It must have been hard for the disciples, trying to figure out what to do next. They had been on this emotional roller coaster ride. First Jesus is killed on the cross. Then three days later, the hear this bewildering message from Mary Magdalene, “I have seen the Lord.” They don’t know what to think. They know the tomb is empty, but where Jesus is, they don’t know, until later that day when Jesus’ showed up. In a locked room, Jesus appeared to is disciples, and gave them a strange commission, “As the Father has sent me, I am sending you.” He breathed the Holy Spirit upon them; and then, like that, Jesus was gone again. So, it is no wonder that they found it difficult to figure out what they were supposed to do next. I wonder if sometimes we in the church feel the same way. We know that, like the first disciples, we too have been called to go into the world, just as Jesus went forth into the world. Yet, we too find it hard to understand exactly what it is that we are supposed to be doing, both as a church and as individual Christians. It would have been much more helpful to the church, if Jesus had given us a manual, a step by step procedure that would ensure we were getting the job done right. Instead, we feel like we are flying by the seat of our pants, hoping, but not really sure if we are getting it right. So, what do you do, if you are unsure of what to do? You return to what you know. You stick with the familiar. “I’m going out to fish,” said Simon Peter to the rest of the disciples. “We will go with you,” they said in return. Peter and several of the other disciples returned to what they knew. They returned to their boats and fishing nets. After all, when Jesus first called them, they were fishermen. This was the safe and familiar option for them. This was the world that they knew. On top of that, they had families to support. Maybe they have even been told that it was time to stop all this wandering around the countryside, that it was time to settle down, and do something sensible for a change, like earning some money, like catching some fish. So, off they went, out onto the sea of Tiberias. If you are unsure of what to do, stick with what you know, hold onto the familiar. It is our uncertainty of knowing what to do, ministry-wise, that keeps us, as the church, sticking to what we know, holding onto the familiar. Let us do what we have always done and we can’t go wrong. That will be a safe option for us. Of course, we pastors like to help perpetuating this idea. Most of the time when we preach, we are vague in our suggestions of what to do. Or, if we are not vague, we usually pull the same suggestions out of the bag of tricks that we have been carrying around for years, pray, read your Bible, worship, be kind to your neighbors, give to the poor. Same old, same old. This doesn’t mean, of course, that everything we do in the church needs to be new and innovative. After all, the point of ministry has always been faithfulness to God. However, sticking to what we know, often times leaves us with empty nets. All night long, Peter and the other disciples fished. They threw their nets in all the familiar places where they knew the fish liked to congregate. Yet, each time, they pulled up empty nets. It wasn’t for a lack of trying. They were doing everything just right. Still, they came up empty. The lake had changed in the three years since they first left their nets to follow Jesus. The fish had moved. The opportunities to catch them had changed. If they stayed in the familiar places, stuck to what they knew, then they would continue to pull up empty nets. One of the hardest realities for the church to admit is that the world continues to move on. The larger community in which the church finds itself is not the same as it was twenty, thirty, fifty years ago, when the church was more at the center of society. Slowly, the church, and even God has been pushed out to the sides. The church now has to share its Sundays with the stores and the ball fields and the golf courses. The Ten Commandments are disappearing just like public prayer began disappearing many years ago. Our community is moving on. The opportunities for doing ministry are changing. Yet, if we stay with the familiar, stick only to what we know, then, we too will find ourselves pulling up empty nets. What we need, like the disciples, is someone to come along and say, there are the fish. “Throw your nets there and you will catch them.” The dawn was just beginning to break over the horizon when the disciples looked up and saw someone standing on the shore. “Friends, haven’t you any fish,” came the question from this stranger? No doubt it was a painful question to have to answer, given the empty nets. It was a question that brought to mind futile efforts, faithful work with little or no results. It was a question that appeared to suggest failure; but in reality, it was a question that pointed to new opportunities. For, no sooner had the disciples answer, “no,” than their eyes were opened to where the fish were located. “Throw you net on the right side of the boat and you will find some.” Who could possibly have known where the fish were located? Who could have known where the new opportunities could be found? The disciples knew immediately, it was Jesus; and, when they followed Jesus’ leading, even though it wasn’t what they knew, they discovered that the nets were full. When we think about our ministry as the church and even as individual Christians within the church, we can stick to what we know. We can stay with the familiar. The result will be that for awhile, maybe even a long while, we will get by. We will survive. Yet, eventually we will start pulling up empty nets. So that, when Jesus asks us, “Haven’t you any fish?” we can accept the defeat and simply say no. Or, we can see that there is the possibility of new opportunities opening up before us, opportunities that only Jesus can show us. When was the last time we asked, “Lord, what is it that you want us to be doing?” I don’t just mean one or two of us. I mean the whole church community. When was the last time we as a whole community sought to know what Jesus wanted us to do? When was the last time, we as a community asked Jesus to show us where to cast our nets? It takes courage to ask such a question of Jesus. For, to ask such a question means that we are willing to follow Jesus wherever he leads us, even if where we go is unfamiliar to us. Now, we may wonder, if we ask Jesus what we are to be doing, is he going to answer us? Is he going to show us where to cast our nets. The answer is yes. Why? Because Jesus is already at work in our midst. There is an interesting detail that John includes in this beach-side story that is easy to overlook. When the disciples finally hauled their catch of fish onto the shore, they discovered that not only did Jesus already have the fire going, but there was already fish cooking over the coals. Jesus had been busy that morning. Long before the disciples had caught anything, Jesus was at work catching his own fish. It sounds sort of strange to say this, but in reality, Jesus didn’t need their fish. He was capable of getting everything he wanted by himself. It is important for us to remember that even though Jesus chooses to work through his church to minister to the world, Jesus doesn’t have to, or even need to in order to minister to this world of ours. Jesus doesn’t need the church. I realize that may sound rather defeating for us to hear. Yet, is should be a source of relief. It is so easy for us in the church to get the impression that we’ve got to do it all. We imagine, that Jesus is passively waiting for us to get things done. We think to ourselves “If we don’t organize it, it won’t happen.” If we don’t tell people the good news, they won’t hear it. If we don’t change the world, if won’t be changed. What an overwhelming burden this becomes for us, a burden that we sometimes place upon our own shoulders. For example, there is a Christian musician by the name of John Michael Talbot, who wrote a beautiful song called, Christ has no body now but yours. Listen to some of the lyrics. Christ has no body now by yours. No hands, no feet on earth but yours. Yours are the eyes through which he looks compassion on this world. Yours are the feet with which he walks to do good. It is a beautiful song that is meant to encourage the ministry of the church, and to understand ourselves as the Body of Christ on earth. Yet, what a song like this can do is lead us to think that it is all up to us. In other words, Jesus is completely dependent upon us. But, think about it, whose hands made the sun rise this morning? Whose breath is sustaining our very lives right now, guiding us to think, to pray, to love, to hope? Who is the Lord of the world, anyway? It is Jesus; and, when Jesus called us to follow him, to go forth into the world as he went forth into the world, he didn’t just give us the call and then go on his way to heaven, leaving it up to us to get all the work done. Jesus is still at work, among us and through us. What a relief! It is not all up to us. Instead, Jesus invites us to bring what we have and join it with what he is already doing. Even though Jesus had fish cooking on the fire, he still invited the disciples to bring their own fish and add them to the fire as well. He delighted to receive their hard work, to receive their faithfulness to his commands. After all, when he told them where to fish, they followed Jesus’ leading and their nets were filled. They were faithful. Jesus took the disciples efforts and combined them with his own, and together their was an abundant catch. The disciples did not know that Jesus was already at work in their midst; yet, as they discovered what Jesus was doing, then they discovered how they could be part of it. One of the things that we need to remember in the church, is that Jesus is at work in our midst as well. Jesus is already at work, ministering to this world, even when we are unaware of it. So, I wonder, how often have we prayed, “Lord, show us what you are doing in our midst,” not just one or two of us, but as a whole congregation. When was the last time we asked, “Lord, what are you up to here in Oakdale? Lord, in what ways are you already ministering here in our neighborhoods? It takes courage to ask such a question of Jesus. For, to ask such a question means that we are willing to participate in what Jesus is doing, even if it means setting aside what we are doing. As the church, we are to be about the ministry of Jesus Christ. That is our calling. Yet, sometimes this can be hard, because we are not always sure of what we are supposed to be doing. At such times, we want to go back to what we know, return to the familiar. Yet, if we are willing to be courageous, we can see this moment as a moment to be surprised by our Lord Jesus. Such courage requires us asking, “Lord, what are you doing in our midst? And also, “Lord, what do you want us to be doing to share in your ministry?” Then we need to watch for the dawn. Watch for the figure standing on the shore. We need to listen for his voice and then do whatever he tells us.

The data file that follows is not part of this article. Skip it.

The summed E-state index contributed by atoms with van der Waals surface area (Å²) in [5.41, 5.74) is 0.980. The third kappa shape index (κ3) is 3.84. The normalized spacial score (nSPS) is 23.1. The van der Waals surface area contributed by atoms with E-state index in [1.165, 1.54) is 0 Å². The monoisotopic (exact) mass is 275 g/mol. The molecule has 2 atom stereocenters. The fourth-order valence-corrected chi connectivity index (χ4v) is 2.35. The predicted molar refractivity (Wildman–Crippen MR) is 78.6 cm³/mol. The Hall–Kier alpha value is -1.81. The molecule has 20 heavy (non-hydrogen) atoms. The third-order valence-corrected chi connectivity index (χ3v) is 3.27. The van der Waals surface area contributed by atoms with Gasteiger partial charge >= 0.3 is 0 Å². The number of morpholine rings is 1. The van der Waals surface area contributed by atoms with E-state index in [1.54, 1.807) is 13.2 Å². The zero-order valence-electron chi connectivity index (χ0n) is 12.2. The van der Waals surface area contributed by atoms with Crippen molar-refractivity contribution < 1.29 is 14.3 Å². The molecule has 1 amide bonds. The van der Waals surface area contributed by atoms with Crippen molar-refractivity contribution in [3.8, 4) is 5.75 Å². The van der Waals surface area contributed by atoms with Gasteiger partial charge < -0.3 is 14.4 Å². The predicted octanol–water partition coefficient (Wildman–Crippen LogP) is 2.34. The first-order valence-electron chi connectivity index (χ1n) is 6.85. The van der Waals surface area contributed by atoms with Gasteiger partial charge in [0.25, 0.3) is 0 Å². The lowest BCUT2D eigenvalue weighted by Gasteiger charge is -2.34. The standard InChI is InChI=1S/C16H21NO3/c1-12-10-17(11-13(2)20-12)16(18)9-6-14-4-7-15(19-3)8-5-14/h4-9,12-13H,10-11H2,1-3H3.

Pastor Jim's past sermons:
Links to past sermons can be found at the bottom of this page.
Ash Wednesday - February 18, 2015
Week 2 - February 25, 2015